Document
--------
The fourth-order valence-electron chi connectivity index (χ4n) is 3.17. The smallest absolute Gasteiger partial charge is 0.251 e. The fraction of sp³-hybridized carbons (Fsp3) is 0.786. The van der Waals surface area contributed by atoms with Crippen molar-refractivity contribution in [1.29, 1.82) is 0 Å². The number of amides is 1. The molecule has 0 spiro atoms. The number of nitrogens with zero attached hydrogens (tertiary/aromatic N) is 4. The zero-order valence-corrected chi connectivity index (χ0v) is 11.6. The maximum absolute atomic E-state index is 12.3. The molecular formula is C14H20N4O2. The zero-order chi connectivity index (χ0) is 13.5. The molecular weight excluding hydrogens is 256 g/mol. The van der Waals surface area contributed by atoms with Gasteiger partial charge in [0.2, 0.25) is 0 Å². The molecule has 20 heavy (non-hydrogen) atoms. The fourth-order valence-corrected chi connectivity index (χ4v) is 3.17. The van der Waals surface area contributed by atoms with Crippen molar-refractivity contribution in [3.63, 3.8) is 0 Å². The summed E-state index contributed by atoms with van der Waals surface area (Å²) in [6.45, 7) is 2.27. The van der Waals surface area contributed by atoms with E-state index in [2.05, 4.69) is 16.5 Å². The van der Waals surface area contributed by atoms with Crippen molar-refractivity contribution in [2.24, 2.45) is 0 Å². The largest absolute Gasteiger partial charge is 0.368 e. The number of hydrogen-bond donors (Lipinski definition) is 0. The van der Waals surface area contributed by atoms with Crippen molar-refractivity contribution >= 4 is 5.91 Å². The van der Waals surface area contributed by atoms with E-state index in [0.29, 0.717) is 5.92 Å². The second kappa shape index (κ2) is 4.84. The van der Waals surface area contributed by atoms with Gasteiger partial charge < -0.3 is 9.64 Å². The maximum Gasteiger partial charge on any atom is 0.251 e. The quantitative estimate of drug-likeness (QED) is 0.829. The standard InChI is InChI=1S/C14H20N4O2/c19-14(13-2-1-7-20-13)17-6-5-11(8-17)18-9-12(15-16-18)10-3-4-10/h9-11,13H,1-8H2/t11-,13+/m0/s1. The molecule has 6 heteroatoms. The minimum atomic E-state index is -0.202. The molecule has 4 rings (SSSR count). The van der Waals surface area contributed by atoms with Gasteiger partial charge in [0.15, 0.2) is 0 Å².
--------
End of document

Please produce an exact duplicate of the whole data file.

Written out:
The fourth-order valence-electron chi connectivity index (χ4n) is 3.17. The smallest absolute Gasteiger partial charge is 0.251 e. The fraction of sp³-hybridized carbons (Fsp3) is 0.786. The van der Waals surface area contributed by atoms with Crippen molar-refractivity contribution in [1.29, 1.82) is 0 Å². The number of amides is 1. The molecule has 0 spiro atoms. The number of nitrogens with zero attached hydrogens (tertiary/aromatic N) is 4. The zero-order valence-corrected chi connectivity index (χ0v) is 11.6. The maximum absolute atomic E-state index is 12.3. The molecular formula is C14H20N4O2. The zero-order chi connectivity index (χ0) is 13.5. The molecular weight excluding hydrogens is 256 g/mol. The van der Waals surface area contributed by atoms with Gasteiger partial charge in [0.2, 0.25) is 0 Å². The molecule has 20 heavy (non-hydrogen) atoms. The fourth-order valence-corrected chi connectivity index (χ4v) is 3.17. The van der Waals surface area contributed by atoms with Crippen molar-refractivity contribution in [3.63, 3.8) is 0 Å². The summed E-state index contributed by atoms with van der Waals surface area (Å²) in [6.45, 7) is 2.27. The van der Waals surface area contributed by atoms with E-state index in [2.05, 4.69) is 16.5 Å². The van der Waals surface area contributed by atoms with Crippen molar-refractivity contribution in [2.24, 2.45) is 0 Å². The largest absolute Gasteiger partial charge is 0.368 e. The number of hydrogen-bond donors (Lipinski definition) is 0. The van der Waals surface area contributed by atoms with Crippen molar-refractivity contribution >= 4 is 5.91 Å². The van der Waals surface area contributed by atoms with E-state index in [0.29, 0.717) is 5.92 Å². The second kappa shape index (κ2) is 4.84. The van der Waals surface area contributed by atoms with Gasteiger partial charge < -0.3 is 9.64 Å². The maximum Gasteiger partial charge on any atom is 0.251 e. The quantitative estimate of drug-likeness (QED) is 0.829. The standard InChI is InChI=1S/C14H20N4O2/c19-14(13-2-1-7-20-13)17-6-5-11(8-17)18-9-12(15-16-18)10-3-4-10/h9-11,13H,1-8H2/t11-,13+/m0/s1. The molecule has 6 heteroatoms. The minimum atomic E-state index is -0.202. The molecule has 4 rings (SSSR count). The van der Waals surface area contributed by atoms with Gasteiger partial charge in [0.15, 0.2) is 0 Å².